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It’s illegal to be gay in the top country for gay honeymoons

It’s illegal to be gay in the top country for gay honeymoons

Can you guess which country is most popular among gay honeymooners?

New research has shown that four out of five of the most popular countries for honeymoons among gay couples do not recognize same-sex marriage.

Furthermore, it’s illegal to be gay in one of them – the Maldives. Same-sex sexual activity in the South Asian island country carries with it a punishment up to the death penalty (under Sharia law), according to Equaldex.

In another of the countries, Mauritius, sodomy carries a five-year jail sentence.

According to the study by travel company Kuoni, the other top three destinations are Thailand, USA and Indonesia (Bali).

A spokesperson added that Italy and Australia – two more that don’t recognize same-sex marriage – are also popular among gay honeymooners.

They added that there has been a 22% rise in bookings for same-sex honeymoons in 2017 so far.

Luxury resorts are a defining characteristic of the Maldives

Uwern Jong, Editor-in-Chief of Luxury and Experiential Travel Inspiration brand for gay people, OutThere, wasn’t shocked by the findings.

‘It’s no real surprise that the world’s most beautiful and inspiring destinations feature at the top of this list; gay people have long had a penchant for the fabulous when it comes to travel,’ he told GSN.

‘This isn’t however saying that gay people aren’t aware that some of these destinations are not traditionally gay-friendly. However in their desire to visit these destinations (and as a result, driving the visibility of gay people in these countries, that in itself can really help the local gay community), they are spending a lot of time researching and working with the travel brands and products in these places that are committed to and welcoming of the gay and lesbian community.

‘There are many great hotels and experiences that proactively work to court the gay community and ensure that they have a safe and enjoyable holiday. These are the brands who are profiting from the valuable travel-spend of gay and lesbian travelers.’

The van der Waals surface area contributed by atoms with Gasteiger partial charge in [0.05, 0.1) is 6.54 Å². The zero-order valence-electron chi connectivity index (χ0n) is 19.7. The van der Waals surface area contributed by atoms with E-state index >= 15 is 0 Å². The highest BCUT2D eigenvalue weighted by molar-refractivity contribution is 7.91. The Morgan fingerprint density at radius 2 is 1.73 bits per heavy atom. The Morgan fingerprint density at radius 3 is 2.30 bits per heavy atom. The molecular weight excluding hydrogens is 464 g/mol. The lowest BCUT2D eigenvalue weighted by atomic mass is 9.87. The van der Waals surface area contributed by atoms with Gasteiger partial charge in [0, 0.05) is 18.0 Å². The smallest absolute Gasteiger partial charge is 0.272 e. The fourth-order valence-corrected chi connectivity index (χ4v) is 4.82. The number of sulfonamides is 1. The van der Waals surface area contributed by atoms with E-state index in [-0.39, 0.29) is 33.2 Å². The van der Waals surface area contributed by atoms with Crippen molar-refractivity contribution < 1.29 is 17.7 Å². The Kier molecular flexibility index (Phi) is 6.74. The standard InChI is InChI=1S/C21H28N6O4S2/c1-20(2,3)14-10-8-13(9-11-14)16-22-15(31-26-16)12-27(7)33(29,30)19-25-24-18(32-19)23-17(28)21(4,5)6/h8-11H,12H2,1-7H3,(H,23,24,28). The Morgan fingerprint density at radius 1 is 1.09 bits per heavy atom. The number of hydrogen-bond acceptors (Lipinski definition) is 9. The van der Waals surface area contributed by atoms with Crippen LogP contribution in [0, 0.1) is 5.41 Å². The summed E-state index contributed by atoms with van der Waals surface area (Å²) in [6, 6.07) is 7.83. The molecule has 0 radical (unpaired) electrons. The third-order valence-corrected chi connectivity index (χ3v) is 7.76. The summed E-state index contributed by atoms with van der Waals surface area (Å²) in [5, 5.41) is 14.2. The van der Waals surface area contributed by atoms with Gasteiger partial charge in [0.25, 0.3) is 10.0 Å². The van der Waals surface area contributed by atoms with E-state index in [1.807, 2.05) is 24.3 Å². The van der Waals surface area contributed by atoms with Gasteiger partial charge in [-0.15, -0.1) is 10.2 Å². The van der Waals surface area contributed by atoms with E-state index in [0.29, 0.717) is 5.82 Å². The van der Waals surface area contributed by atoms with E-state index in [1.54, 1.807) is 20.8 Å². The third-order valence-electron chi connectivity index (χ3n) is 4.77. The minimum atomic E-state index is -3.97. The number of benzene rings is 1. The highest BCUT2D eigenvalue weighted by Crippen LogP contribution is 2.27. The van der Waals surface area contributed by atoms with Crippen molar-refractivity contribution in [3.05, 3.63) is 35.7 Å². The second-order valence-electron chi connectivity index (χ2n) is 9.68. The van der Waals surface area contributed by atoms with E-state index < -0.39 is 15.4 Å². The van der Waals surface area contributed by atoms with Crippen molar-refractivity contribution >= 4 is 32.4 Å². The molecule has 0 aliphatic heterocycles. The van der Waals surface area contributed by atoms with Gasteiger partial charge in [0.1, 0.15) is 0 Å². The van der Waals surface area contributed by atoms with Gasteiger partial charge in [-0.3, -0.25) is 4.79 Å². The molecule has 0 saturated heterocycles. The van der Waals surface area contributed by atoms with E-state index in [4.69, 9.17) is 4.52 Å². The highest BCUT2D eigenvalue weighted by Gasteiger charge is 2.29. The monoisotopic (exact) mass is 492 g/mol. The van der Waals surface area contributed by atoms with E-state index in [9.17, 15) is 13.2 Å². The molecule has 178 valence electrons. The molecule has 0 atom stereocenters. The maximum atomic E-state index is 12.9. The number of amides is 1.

He added that it’s always important that LGBTI travelers to countries with anti-gay laws, such as the Maldives, do their research before traveling and express discretion on the ground.

‘It’s always crucial that gay and lesbian couples go into any vacation with their eyes wide open and understand what the implications are and could be, and respect local customs and laws,’ he said. ‘However, I’m sure Kuoni or any other travel agent working with gay and lesbian people is best placed to advise on such situations.’

Mark Duguid, Kuoni’s commercial director, told Gay Star News: ‘Since our LGBT travel service was introduced last year, it’s been welcomed by lots of gay couples planning honeymoons and special occasion travel. We’re now looking to be the first travel company to roll out training to our entire sales network of more than 300 travel advisors.   Our aim is always to offer brilliant service and get the right holiday for the right customer, based on not just the legal position but also local attitudes.’

Ann Coleman, one of Kuoni’s LGBTI experts said: ‘Just because a destination is not obviously gay-friendly, it does not rule it out as an option for LGBT clients, while those that you might think have a harsh attitude are, in fact, some of the most popular spots for LGBT honeymooners.’

Kuoni’s top five countries for gay honeymoons, based on best-selling resorts, go in the following order:

5 Mauritius

Laws on homosexuality are vague in this island nation off the coast of Africa. However sodomy is illegal, and punishable by up to five years in prison.

4 Indonesia (Bali)

Same-sex activity is legal in Indonesia, but there is no recognition of same-sex partnerships.


Homosexuality is legal in the USA, and same-sex couples can enter into marriage across the country.

2 Thailand

Homosexuality is legal in Thailand. However, same-sex partnerships are not.

1 Maldives

Homosexuality is illegal in the Maldives and punishable by up to the death penalty.

All pictures by Pixabay